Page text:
Aside from the child welfare issues that concern me, I have some practical teacher questions. For example, will we need to retest each time the parent decides they want back in or will the child need to go through RTI and for how long? Is there a limit to the back and forth of placements? Also, as I am knee deep in paperwork currently, this has the potential to be a paperwork nightmare. Paperwork is the bane of the special educator and is one of the top reasons good teachers leave the profession. We have heard every time IDEA get reauthorized they are aware of the ocean of paperwork that encroaches on our teaching time. Yet, decisions like the one noted here have huge paperwork consequences. I will be watching this development closely over the next couple years as parents and teachers work through just what this might mean.


Many decisions in special education are made based on emotion. Consider the emotional reaction to any kid with the label of ED--particularly if they are male, African American and taller than the teacher. This kind of emotion leads to the isolation of many kids who should be receiving education and supports with their typical peers. I have fought my way through the system for over a decade, as a parent, and I have yet to see much in the way of "services" available in "special ed" (if by this you mean the separate special ed classroom--as your examples seem to indicate). I pressed the district on this issue many times--their response was that the room WAS the service. It was a smaller class staffed by someone with certification in special education (sometimes). For a very few years (in a special school) this was augmented by actual services aimed at recognizing and dealing with emotions--by trained social workers.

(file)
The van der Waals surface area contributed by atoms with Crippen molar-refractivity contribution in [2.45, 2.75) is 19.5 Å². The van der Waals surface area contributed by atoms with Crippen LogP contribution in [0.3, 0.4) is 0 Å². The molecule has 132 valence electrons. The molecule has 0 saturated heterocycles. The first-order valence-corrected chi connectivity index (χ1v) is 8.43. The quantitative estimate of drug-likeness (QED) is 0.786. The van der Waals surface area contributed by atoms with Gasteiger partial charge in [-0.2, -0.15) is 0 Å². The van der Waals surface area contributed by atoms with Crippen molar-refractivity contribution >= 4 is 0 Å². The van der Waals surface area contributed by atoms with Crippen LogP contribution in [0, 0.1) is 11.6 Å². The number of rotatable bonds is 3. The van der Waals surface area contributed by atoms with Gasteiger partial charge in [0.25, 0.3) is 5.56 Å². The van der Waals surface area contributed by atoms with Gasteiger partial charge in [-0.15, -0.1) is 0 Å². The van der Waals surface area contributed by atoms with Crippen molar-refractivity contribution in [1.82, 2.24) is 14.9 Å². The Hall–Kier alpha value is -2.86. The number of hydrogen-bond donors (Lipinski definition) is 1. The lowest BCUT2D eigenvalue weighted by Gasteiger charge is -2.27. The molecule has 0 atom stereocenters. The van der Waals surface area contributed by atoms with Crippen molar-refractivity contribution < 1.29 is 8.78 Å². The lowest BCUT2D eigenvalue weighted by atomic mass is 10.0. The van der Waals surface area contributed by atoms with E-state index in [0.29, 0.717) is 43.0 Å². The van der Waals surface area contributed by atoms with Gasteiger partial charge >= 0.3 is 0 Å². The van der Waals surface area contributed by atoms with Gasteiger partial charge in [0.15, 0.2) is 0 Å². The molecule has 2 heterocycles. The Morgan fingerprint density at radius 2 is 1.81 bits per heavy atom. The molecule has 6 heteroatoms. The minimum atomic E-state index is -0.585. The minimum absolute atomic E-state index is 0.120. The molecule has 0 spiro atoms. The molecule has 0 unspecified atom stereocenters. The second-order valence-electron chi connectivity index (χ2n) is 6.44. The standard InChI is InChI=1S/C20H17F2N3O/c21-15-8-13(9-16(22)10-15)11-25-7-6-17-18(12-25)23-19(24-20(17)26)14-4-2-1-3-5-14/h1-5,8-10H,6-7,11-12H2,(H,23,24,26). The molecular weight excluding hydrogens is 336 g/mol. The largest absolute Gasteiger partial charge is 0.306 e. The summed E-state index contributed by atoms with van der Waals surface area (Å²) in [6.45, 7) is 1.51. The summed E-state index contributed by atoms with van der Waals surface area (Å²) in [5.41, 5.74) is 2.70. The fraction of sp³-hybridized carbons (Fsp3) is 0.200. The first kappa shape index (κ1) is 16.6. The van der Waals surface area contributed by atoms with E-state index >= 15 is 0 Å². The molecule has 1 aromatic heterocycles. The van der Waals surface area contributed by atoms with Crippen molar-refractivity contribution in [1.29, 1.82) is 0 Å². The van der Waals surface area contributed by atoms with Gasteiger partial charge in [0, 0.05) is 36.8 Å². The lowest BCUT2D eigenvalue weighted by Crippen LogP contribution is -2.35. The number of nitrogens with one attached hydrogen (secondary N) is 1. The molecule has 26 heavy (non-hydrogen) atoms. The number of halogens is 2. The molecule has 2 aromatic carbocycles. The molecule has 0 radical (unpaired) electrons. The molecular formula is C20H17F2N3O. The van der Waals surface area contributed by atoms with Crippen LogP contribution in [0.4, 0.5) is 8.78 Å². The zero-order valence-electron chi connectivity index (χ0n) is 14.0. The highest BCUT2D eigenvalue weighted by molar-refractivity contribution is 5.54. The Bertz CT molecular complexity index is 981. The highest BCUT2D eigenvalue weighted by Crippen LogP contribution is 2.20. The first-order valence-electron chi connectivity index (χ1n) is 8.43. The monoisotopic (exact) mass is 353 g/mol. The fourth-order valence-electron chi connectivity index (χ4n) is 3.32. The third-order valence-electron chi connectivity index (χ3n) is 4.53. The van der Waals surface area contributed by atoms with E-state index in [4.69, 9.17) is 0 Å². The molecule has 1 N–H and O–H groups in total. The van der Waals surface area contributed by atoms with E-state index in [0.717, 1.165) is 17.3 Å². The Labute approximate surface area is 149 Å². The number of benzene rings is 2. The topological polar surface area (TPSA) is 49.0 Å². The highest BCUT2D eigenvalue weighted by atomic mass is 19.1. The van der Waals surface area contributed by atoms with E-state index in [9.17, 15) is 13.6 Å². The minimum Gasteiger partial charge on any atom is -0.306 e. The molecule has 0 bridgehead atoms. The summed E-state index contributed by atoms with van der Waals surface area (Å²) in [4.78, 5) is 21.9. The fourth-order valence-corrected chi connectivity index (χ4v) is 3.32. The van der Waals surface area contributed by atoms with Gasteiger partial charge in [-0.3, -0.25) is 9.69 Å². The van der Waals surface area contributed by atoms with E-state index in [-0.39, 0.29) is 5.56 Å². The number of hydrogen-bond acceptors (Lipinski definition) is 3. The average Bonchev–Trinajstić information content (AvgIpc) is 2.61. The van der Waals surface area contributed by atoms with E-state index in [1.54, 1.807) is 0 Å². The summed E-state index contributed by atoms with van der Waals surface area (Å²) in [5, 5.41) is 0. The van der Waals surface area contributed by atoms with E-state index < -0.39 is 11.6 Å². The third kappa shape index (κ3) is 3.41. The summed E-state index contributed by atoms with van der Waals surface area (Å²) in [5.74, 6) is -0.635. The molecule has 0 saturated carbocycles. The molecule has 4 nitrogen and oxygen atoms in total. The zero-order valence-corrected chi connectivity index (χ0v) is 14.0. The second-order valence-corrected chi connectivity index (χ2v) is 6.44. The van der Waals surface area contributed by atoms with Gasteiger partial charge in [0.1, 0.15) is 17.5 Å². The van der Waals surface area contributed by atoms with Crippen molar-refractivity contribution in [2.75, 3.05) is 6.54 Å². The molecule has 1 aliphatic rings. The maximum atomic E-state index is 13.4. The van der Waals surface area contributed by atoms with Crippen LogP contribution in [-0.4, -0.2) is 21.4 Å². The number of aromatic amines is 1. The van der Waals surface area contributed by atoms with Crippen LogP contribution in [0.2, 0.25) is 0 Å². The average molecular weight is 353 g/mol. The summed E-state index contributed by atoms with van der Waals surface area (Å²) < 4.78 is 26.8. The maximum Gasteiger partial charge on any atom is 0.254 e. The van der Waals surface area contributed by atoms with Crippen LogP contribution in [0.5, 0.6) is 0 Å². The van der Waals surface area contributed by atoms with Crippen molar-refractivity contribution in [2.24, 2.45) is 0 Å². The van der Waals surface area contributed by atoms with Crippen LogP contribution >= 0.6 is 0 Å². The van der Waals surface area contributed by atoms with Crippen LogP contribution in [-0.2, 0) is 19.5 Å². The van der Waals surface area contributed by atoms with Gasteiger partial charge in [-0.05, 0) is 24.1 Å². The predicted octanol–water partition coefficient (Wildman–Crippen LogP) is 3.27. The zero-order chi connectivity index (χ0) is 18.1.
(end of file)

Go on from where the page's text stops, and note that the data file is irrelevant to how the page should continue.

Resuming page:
Mostly "special education" (meaning what happens in that special classroom) has been a place that offered some protection from the emotional and exclusionary responses of regular teachers. They were "broadly graded" and frequently "cross categorical" so that any benefit from the smaller classroom size was erased by the diversity of needs. I have learned that "one-on-one" instruction means three students, all engaged in different content, in a closet with a "tutor" whose credentials could range from aide to special education certification--never content.